Excerpt: Marvel vs. Capcom 2 Release Date: July 29, 2009 (Xbox Live Arcade); August 13, 2009 (Playstation Network) ESRB Rating: Teen for Blood, Suggestive Themes, Violence Available On: Xbox 360 (version reviewed), PS3; other versions available on PS2, Xbox, Dreamcast, Arcade Genre: Fighting Number of Players: 1-2 (local competitive), 1-6 (online competitive) Retail Price: $15 (1200MSP or $15 on PSN) Strong Points: Excellent and addictive fighting engine; huge cast of truly...
Conclusion: Top-to-bottom, Marvel vs. Capcom 2 ’s Achievements are a true challenge. This isn’t surprising, considering that the game is designed to constantly push a fighter’s fast-twitch skills to the limit. You’ll need to play well online, with certain character sets and know how to parlay combos in order to nab every Achievement in Capcom’s team-up.
Summary: Believe it or not, Marvel vs. Capcom 2 is different enough from all of the other fighting games on the Xbox Live Arcade to warrant a purchase. With 56 characters and a fun online component, it's going to take a long time before you get sick of this must-own game! This product was submitted by the publisher for review. As a rule, Defunct Games does not review games we spent money on. However, that does not always apply to classic/retro games.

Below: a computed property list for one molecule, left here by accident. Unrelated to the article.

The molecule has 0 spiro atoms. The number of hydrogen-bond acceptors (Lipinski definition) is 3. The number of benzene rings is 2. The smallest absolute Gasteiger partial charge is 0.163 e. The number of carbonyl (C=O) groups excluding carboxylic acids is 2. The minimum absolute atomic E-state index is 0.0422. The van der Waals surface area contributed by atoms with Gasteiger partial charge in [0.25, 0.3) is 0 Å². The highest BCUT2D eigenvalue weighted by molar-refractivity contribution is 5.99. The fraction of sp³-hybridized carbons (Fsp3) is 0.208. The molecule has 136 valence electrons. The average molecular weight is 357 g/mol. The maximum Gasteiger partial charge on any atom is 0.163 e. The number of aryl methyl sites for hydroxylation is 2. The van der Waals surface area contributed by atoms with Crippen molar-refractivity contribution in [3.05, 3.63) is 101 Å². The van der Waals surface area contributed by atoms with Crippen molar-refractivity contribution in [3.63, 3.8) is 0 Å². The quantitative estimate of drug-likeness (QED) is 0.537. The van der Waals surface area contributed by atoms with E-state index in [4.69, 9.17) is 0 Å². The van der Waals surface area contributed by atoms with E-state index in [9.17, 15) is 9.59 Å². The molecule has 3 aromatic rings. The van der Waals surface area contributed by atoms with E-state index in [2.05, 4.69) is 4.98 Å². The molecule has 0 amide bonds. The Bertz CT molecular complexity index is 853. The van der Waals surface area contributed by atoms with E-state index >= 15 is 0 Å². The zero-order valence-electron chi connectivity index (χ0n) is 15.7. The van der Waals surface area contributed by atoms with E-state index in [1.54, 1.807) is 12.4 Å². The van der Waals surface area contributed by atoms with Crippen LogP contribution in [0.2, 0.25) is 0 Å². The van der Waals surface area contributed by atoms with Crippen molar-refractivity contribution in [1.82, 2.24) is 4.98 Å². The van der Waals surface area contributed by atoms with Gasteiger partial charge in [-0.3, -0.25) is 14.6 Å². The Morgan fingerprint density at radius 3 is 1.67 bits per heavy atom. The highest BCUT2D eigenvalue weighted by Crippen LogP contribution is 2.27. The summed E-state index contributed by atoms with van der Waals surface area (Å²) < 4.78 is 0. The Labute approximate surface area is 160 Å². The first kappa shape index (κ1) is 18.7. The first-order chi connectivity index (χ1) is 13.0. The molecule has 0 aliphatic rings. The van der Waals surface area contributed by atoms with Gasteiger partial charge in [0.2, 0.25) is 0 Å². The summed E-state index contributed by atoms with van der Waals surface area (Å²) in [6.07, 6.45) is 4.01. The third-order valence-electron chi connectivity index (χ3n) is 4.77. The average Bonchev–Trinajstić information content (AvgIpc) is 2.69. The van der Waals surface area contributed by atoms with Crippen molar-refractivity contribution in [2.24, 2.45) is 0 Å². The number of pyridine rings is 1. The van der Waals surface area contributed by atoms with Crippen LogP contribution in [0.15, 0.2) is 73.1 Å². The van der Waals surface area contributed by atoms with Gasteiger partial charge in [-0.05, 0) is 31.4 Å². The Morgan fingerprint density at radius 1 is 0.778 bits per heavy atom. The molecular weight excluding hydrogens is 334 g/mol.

Excerpt: I've been watching the scores for Marvel vs. Capcom 2: New Age of Heroes on GameRankings (which I prefer to the competition). One thing that might strike you is that the downloadable game is getting far better review scores than it did when released on the PlayStation and Dreamcast. This is quite the conundrum -- or, as the Thing might exclaim, "Wotta revoltin' development." Is it that the game gets better with age?
Excerpt: , one of its most ambitious fighting games, and in those years it's become clear that no game before or since was quite like it. With a sprawling roster of 56 characters and a focus on silliness and fun over any serious attempt to make the game remotely balanced,
Excerpt: It's been almost ten years since Capcom released Marvel vs. Capcom 2 , one of its most ambitious fighting games, and in those years it's become clear that no game before or since was quite like it. With a sprawling roster of 56 characters and a focus on silliness and fun over any serious attempt to make the game remotely balanced, MvC2 could have easily been a failure but its pure charm and depth have kept it going this long.